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3 tablatures for Avantasia


Avantasia - Angel Of Babylon (4/10) - Germany - 2010

Genre: Power Metal / Heavy Metal / Hard Rock
Label: Nuclear Blast Records
Playing time: 58:54
Band homepage: Avantasia

Tracklist:

  1. Stargazers
  2. Angel Of Babylon
  3. Your Love Is Evil
  4. Death Is Just A Feeling
  5. Rat Race
  6. Down In The Dark
  7. Blowing Out The Flame
  8. Symphony Of Life
  9. Alone I Remember
  10. Promised Land
  11. Journey To Arcadia
Avantasia - Angel Of Babylon

Say what you will about the emo, queer eye for the straight guy image that Tobias Sammet has taken on in his unending quest to separate himself from the better days of his Metal career, the guy has definitely planted his flag on this “I’m going to infect my music with lame, adult alternative Rock additives for a minuscule bump in sales”. The two chapter, double full length release that marked the faux version of AVANTASIA that has been with us since a few years back is a complete reassertion of the same formulaic, semi-catchy AOR that has been done better by Jørn’s other projects with much more of a Metal edge and minus the tendency towards vapid, uninspired songwriting. Of these two respective releases, “Angel Of Babylon” is the better offering, as it is mostly a consistent offering of somewhat watered down, but still slightly Power Metal inspired songs that don’t get heavily bogged down in the guest vocal talent.

 

The commonalities between this release and “The Scarecrow” are a little more subtle than that of “The Wicked Symphony”, as this seems to want to play more on the slightly more consistent elements of post “Mandrake” Edguy. At times the album sounds somewhat close to “Hellfire Club” with a fairly consistent does of faster, chorus emphasized Speed Metal with a gutted, 70s sounding guitar overdrive. But the songs just sort of run together and, despite some stellar vocal work out of Jørn Lande and Michael Kiske, sound like a shadow of the HELLOWEEN inspired work off of “The Metal Opera” such as “No Return” and “Reach Out For The Light”. “Promised Land” and the title song are reasonably fast and catchy, but sound more akin to afterthoughts from a songwriter who knows how to make a person sing along, but has forgotten how to really make a song stick. “Rat Race” is a similar story, but with an even more limp-wristed riff set that occasionally sounds like a 90s Pop/Punk rip off.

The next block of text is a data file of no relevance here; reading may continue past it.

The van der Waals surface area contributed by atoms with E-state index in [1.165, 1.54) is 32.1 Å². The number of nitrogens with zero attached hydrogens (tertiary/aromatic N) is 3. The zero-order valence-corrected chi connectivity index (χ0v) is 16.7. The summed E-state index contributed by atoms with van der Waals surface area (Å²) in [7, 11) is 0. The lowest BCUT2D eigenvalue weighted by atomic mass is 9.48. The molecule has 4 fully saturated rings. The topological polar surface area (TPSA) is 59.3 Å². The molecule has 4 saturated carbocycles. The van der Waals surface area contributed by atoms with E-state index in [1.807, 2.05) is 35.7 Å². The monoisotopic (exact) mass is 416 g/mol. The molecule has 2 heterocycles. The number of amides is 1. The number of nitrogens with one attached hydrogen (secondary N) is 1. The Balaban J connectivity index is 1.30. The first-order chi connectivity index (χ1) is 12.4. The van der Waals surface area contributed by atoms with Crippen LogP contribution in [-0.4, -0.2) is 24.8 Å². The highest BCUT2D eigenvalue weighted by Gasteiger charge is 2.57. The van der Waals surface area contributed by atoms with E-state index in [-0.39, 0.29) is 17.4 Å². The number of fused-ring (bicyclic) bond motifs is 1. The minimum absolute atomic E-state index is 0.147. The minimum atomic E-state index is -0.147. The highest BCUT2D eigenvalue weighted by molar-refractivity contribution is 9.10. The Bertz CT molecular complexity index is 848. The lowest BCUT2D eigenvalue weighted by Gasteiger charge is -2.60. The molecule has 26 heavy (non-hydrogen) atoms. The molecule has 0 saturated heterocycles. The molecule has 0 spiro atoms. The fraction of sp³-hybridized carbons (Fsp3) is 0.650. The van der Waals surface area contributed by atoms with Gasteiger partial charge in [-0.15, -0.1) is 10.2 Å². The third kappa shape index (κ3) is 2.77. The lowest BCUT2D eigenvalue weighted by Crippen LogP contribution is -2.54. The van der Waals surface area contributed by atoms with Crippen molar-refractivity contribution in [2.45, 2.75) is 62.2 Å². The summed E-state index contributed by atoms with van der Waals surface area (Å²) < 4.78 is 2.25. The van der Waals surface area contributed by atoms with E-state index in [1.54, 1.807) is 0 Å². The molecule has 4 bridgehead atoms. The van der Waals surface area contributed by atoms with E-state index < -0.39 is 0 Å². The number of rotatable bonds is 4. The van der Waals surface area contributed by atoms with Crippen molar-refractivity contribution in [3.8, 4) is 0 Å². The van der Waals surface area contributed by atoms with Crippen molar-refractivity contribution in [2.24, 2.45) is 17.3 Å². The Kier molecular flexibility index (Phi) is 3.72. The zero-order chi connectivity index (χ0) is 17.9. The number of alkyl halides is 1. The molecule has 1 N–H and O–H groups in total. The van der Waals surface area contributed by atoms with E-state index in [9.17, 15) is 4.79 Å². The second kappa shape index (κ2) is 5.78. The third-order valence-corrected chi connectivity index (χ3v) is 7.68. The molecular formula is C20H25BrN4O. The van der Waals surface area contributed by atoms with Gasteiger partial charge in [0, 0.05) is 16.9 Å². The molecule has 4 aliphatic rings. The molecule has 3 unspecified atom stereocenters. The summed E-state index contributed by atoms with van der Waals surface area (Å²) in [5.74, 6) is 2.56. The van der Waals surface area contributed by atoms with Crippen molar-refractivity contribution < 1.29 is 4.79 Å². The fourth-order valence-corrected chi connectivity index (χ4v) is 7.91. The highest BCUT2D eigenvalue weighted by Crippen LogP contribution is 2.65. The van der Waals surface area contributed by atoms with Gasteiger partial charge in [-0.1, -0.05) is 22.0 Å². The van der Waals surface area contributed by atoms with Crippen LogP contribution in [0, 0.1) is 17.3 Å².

For some reason, even in the case of every single dud he’s put out since 2007, Tobias’ songs tend to get better the longer they go. In fact, one could liken him to an artful devil that puts his best foot forward before trolling Metal fans as the best and longest song on here “Stargazers” is the opener to this mediocre endeavor. Kiske and Lande make this song more than anything else going on in the instruments, let alone Tobias’ own pipes which have become a one-dimensional Hard Rock rehash that was done better by Joe Elliott 20 some odd years ago. The slower and not quite as long outer closer “Journey To Arcadia” gets the job done in the catchy department and is somewhat reminiscent of late 70s QUEEN, again attributed to the powerful guest vocal talent.

 

Unfortunately, alongside a fairly lackluster collection of repetitive mid-tempo rock work, there are also a few goofy Euro pop experiments. “Death Is Just A Feeling” literally sounds like a NICKELBACK song with a bad version of Alice Cooper’s brand of creepy vocal work and lullabies from hell out of Jon Oliva, going back and forth between sounding like an utter joke and simply an awkward experience. “Symphony Of Life” gets even more bubblegum-like with tons of quirky keyboard sounds and a boring female guest slot, almost like a poor man’s Within Temptation with no gusto to speak of. And even when avoiding the rock radio garbage and pop-gothic nonsense, vintage rock inspired bloopers like “Alone I Remember” and a number of poorly realized attempts at emulating MEATLOAF round out this album, with all the charm of a 3 minute top 40 hit and only Toby’s vocals as a distinctive feature.

 

It’s too much work to pretend at being either sarcastic to the point of spite or sorry to see another moribund band continue to write its own musical obituary, but the name AVANTASIA is pretty well dead to anyone who first took to it in the early 2000s. “Angel Of Babylon” is not forbidding, it’s not really dramatic, nor does it entertain much beyond a few moderately good rehashes of a formula from better days. Maybe with a few more tries Toby will get to a platinum album with this nonsense, but anyone with a shred of love for “The Metal Opera” or anything else Sammet has put together before 2003 will not be impressed with this, and probably shouldn’t even bother scrapping the bargain bin for a chewed up, $5 version of it either.

(Online January 14, 2012)

Jonathan Smith



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